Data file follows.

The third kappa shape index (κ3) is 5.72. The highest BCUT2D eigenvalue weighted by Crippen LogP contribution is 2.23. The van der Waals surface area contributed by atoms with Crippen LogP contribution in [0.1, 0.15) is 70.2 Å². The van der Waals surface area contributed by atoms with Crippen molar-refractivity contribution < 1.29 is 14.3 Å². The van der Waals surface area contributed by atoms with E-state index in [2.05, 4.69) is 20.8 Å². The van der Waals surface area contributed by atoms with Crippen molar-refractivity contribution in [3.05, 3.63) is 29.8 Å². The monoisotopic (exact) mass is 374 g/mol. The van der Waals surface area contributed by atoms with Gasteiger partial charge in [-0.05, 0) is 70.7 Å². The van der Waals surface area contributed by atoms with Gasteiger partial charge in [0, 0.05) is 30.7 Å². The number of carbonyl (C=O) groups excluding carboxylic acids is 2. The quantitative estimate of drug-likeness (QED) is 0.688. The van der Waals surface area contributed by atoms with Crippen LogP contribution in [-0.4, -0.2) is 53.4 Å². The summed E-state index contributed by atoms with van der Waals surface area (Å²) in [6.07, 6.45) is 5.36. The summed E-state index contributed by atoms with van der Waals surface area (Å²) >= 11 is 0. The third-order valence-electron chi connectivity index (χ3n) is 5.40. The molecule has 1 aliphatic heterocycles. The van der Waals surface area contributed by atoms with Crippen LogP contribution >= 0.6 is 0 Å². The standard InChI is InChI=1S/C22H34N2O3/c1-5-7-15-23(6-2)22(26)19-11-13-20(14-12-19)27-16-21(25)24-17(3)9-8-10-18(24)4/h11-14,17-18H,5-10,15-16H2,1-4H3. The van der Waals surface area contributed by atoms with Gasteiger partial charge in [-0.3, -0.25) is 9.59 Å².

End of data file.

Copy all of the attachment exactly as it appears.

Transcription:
The third kappa shape index (κ3) is 5.72. The highest BCUT2D eigenvalue weighted by Crippen LogP contribution is 2.23. The van der Waals surface area contributed by atoms with Crippen LogP contribution in [0.1, 0.15) is 70.2 Å². The van der Waals surface area contributed by atoms with Crippen molar-refractivity contribution < 1.29 is 14.3 Å². The van der Waals surface area contributed by atoms with E-state index in [2.05, 4.69) is 20.8 Å². The van der Waals surface area contributed by atoms with Crippen molar-refractivity contribution in [3.05, 3.63) is 29.8 Å². The monoisotopic (exact) mass is 374 g/mol. The van der Waals surface area contributed by atoms with Gasteiger partial charge in [-0.05, 0) is 70.7 Å². The van der Waals surface area contributed by atoms with Gasteiger partial charge in [0, 0.05) is 30.7 Å². The number of carbonyl (C=O) groups excluding carboxylic acids is 2. The quantitative estimate of drug-likeness (QED) is 0.688. The van der Waals surface area contributed by atoms with Crippen LogP contribution in [-0.4, -0.2) is 53.4 Å². The summed E-state index contributed by atoms with van der Waals surface area (Å²) in [6.07, 6.45) is 5.36. The summed E-state index contributed by atoms with van der Waals surface area (Å²) >= 11 is 0. The third-order valence-electron chi connectivity index (χ3n) is 5.40. The molecule has 1 aliphatic heterocycles. The van der Waals surface area contributed by atoms with Crippen LogP contribution >= 0.6 is 0 Å². The standard InChI is InChI=1S/C22H34N2O3/c1-5-7-15-23(6-2)22(26)19-11-13-20(14-12-19)27-16-21(25)24-17(3)9-8-10-18(24)4/h11-14,17-18H,5-10,15-16H2,1-4H3. The van der Waals surface area contributed by atoms with Gasteiger partial charge in [-0.3, -0.25) is 9.59 Å².